Among the parking lot hordes you could always spot the hopeful, roaming the grounds with a single raised finger: Deadhead code for “I Need a Miracle,” a free concert ticket. Interestingly: That gesture was still in play in 2007 when newly-elected House Speaker Nancy Pelosi threw a party and invited former members of the band to play. Outside stood a pony-tailed, grey-suited gent holding a sign that read, “I Need a Miracle.” A staffer on the inside recognized his clarion call and sneaked him in.

The parking lot scene was featured in the Tie-Dyed documentary and aptly described by one hippie couple in the doc, who met at a show and had been following the band for three years, with their baby —conceived at the first show—in tow: “It’s one big happy Dead kinda thing.”

It was not always happy, though. As Jerry famously sang, “every silver lining’s got a touch of grey”—more than a touch, actually. With the proliferation of drugs at Dead concerts, it was not uncommon to spot fans who had overdosed. The Dead were the first rock band with a group of fans who formed a 12-step program to keep the lure of drugs at bay during concerts, where temptation is everywhere. These Wharf Rats—named after a Dead song—gathered under an arc of yellow balloons during concert breaks, finding strength in numbers as they maintained sobriety “one show at a time.”

Over the years, the fan base changed and evolved, but one thing remained constant. As Dennis McNally, longtime Dead publicist and author of the best-selling book A Long Strange Trip wrote about deadheads, “[They] had only one thing absolutely in common: Each had experienced some inner click of affinity, some overwhelming sense of ‘here I belong,” when confronted by the Dead, its music and scene. It was the recognition of an essentially spiritual experience that bound them together. “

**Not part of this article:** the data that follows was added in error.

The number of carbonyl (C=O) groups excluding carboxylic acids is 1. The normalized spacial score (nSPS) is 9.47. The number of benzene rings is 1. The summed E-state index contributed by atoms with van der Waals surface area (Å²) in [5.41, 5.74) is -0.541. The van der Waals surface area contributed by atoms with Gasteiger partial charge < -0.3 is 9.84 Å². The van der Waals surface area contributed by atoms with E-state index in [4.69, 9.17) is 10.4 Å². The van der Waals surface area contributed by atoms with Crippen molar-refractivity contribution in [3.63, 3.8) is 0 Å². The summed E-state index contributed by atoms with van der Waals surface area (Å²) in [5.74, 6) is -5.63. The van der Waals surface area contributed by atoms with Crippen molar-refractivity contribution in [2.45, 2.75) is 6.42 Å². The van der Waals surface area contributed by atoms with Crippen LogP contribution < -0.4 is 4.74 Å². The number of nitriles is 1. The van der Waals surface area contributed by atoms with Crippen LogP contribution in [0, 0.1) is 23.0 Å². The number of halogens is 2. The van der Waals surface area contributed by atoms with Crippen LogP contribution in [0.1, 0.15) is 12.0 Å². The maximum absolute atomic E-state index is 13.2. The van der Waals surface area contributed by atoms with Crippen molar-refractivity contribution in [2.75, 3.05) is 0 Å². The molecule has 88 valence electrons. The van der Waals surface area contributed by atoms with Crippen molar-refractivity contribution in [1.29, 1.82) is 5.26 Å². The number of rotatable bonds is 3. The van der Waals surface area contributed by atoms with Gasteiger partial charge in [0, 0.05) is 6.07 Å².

Grateful Dead book
LIFE Books

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The Enduring Legacy of Jerry Garcia

The Long, Strange Trip Jerry Garcia and the Grateful Dead forged a completely unique musical identity, playing thousands of concerts over a 30-year period. Though Garcia's death in August 1995 effectively ended the band's touring days, the Dead's music and cultural influence have continued to grow. Digital copies of the band's concerts continue to sell briskly via iTunes and fan sites, while a Hollywood biopic about Garcia is in the works, and a pair of Deadhead marketing experts have just released a book that posits the band as an ideal model for marketing in the Internet age. Oh, if that's not enough, Cherry Garcia remains Ben and Jerry's No. 1–selling flavor. RB/Redferns/Getty Images
Photo of Jerry Garcia
Dead to the Core The crux of the Grateful Dead's musical identity was the band's willingness to constantly experiment. No song was ever played the same way twice, and no two concerts are remotely alike. This jam-band approach has been successfully co-opted by a number of contemporary groups like Phish and the Dave Matthews Band. Paul Ryan—Michael Ochs Archive/Getty Images
Scully, Garcia, and Wolfe Talking on the Sidewalk
The Electric Kool-Aid Acid Test The Dead gained its early audience by performing as the house band at the many LSD parties, known as "acid tests," that were organized widely in the Bay Area in the mid-1960s. The scene, centered on the intersection of Haight and Ashbury streets, was later memorialized in a best-selling work by Tom Wolfe, who stands with Garcia and Dead manager Rock Sculley in this 1966 photo. Ted Streshinsky—Corbis
The Grateful Dead At the Family Dog
The Music Never Stopped The free-flowing approach to music that the band perfected over three decades of playing together was possible because of the extraordinary abilities of the musicians Garcia partnered with. After his death, guitarist Bob Weir and bassist Phil Lesh formed a series of bands — the current incarnation is called Furthur — while drummers Bill Kreutzmann and Mickey Hart (not visible in this photo) lead the group the Rhythm Devils. In 1970, when this photo was taken, the group included Ron "Pigpen" McKernan, rear left, who sang and played keyboards and harmonica. He died in 1973. Robert Altman—Michael Ochs Archives/Getty Images